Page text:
G. Stylios

Work place: Technological Educational Institute of the Ionian Islands, Department of Business Administration, Lefkada Greece

E-mail: gstylios@teiion.gr


Research Interests: Data Mining, Data Structures and Algorithms


Mr. George Stylios received his diploma at Physics from the Aristotle University of Thessaloniki in 1994 and his MSc in Information Systems & Technology from the City University, London, in 2002. Currently he works as a Lecturer at the Technical Educational Institute of Ionian Islands, Department of Information Technology Applications in Management and Economics, Lefkada, Greece and he is head of the department. He is a PhD student at the Databases Laboratory, Department of Computer Engineering & Informatics of the University of Patras. His research interests include: E-government, data mining, digital citizen, e-citizen; processing data from web forums, blogs, public consultation to parse texts and opinion mining; data mining algorithms within the procedure to support business decisions; web mining. He has published numerous articles in international scientific journals and conference.

Author Articles
Using Artificial Immune Recognition Systems in Order to Detect Early Breast Cancer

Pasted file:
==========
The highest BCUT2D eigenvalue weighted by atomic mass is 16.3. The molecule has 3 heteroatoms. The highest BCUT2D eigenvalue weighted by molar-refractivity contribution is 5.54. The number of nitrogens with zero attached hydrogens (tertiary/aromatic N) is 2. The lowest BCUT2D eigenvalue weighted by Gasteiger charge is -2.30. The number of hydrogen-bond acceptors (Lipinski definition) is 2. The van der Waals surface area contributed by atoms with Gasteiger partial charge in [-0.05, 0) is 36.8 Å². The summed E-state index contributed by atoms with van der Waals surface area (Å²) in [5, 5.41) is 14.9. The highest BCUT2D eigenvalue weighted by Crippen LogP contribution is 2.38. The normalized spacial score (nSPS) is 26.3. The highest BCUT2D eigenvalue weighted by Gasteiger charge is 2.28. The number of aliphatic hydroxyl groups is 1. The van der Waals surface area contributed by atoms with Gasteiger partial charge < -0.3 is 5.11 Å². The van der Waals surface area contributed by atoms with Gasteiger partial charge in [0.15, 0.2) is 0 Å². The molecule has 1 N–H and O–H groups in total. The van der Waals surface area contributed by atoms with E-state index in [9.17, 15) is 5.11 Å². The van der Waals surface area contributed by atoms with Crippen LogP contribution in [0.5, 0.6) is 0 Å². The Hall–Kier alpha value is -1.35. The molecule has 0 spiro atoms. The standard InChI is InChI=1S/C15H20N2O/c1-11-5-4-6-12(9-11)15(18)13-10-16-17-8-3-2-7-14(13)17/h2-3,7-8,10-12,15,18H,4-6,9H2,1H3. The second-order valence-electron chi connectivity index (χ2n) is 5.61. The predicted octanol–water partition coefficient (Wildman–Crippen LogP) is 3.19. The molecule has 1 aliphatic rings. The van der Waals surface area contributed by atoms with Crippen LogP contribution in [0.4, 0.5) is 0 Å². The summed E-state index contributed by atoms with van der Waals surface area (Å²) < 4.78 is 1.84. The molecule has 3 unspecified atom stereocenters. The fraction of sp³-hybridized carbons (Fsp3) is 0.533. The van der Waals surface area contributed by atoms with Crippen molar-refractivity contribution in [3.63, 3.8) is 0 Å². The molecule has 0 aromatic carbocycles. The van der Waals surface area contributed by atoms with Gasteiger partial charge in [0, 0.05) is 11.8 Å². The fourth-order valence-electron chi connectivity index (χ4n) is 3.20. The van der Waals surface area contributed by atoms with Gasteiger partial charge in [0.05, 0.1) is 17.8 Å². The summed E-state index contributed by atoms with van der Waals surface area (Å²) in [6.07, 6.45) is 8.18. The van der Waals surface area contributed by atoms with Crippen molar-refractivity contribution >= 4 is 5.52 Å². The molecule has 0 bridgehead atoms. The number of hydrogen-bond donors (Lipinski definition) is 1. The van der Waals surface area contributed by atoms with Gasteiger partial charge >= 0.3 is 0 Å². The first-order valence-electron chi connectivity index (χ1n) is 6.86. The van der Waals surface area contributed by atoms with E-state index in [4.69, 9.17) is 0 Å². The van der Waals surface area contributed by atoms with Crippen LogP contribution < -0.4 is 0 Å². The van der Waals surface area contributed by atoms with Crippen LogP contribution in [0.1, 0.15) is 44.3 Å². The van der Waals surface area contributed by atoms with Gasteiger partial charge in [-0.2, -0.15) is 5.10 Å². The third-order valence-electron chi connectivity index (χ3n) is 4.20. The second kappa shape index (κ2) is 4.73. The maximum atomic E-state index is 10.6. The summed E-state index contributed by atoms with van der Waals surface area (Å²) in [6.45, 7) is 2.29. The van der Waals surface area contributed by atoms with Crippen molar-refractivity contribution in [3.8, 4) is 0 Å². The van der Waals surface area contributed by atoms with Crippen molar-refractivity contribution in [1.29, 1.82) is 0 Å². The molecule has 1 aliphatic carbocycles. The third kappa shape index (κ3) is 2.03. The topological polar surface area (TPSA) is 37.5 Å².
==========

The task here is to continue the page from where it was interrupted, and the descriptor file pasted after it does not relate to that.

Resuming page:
By C.D. Katsis I. Gkogkou C.A. Papadopoulos Y. Goletsis P.V. Boufounou G. Stylios

DOI: https://doi.org/10.5815/ijisa.2013.02.04, Pub. Date: 8 Jan. 2013

In this work, a decision support system for early breast cancer detection is presented. In hard to diagnose cases, different examinations (i.e. mammography, ultrasonography and magnetic resonance imaging) provide contradictory findings and patient is guided to biopsy for definite results. The proposed method employs a Correlation Feature Selection procedure and an Artificial Immune Recognition System (AIRS) and is evaluated using real data collected from 53 subjects with contradictory diagnoses. Comparative results with commonly used artificial intelligence classifiers verify the suitability of the AIRS classifier. The application of such an approach can reduce the number of unnecessary biopsies.

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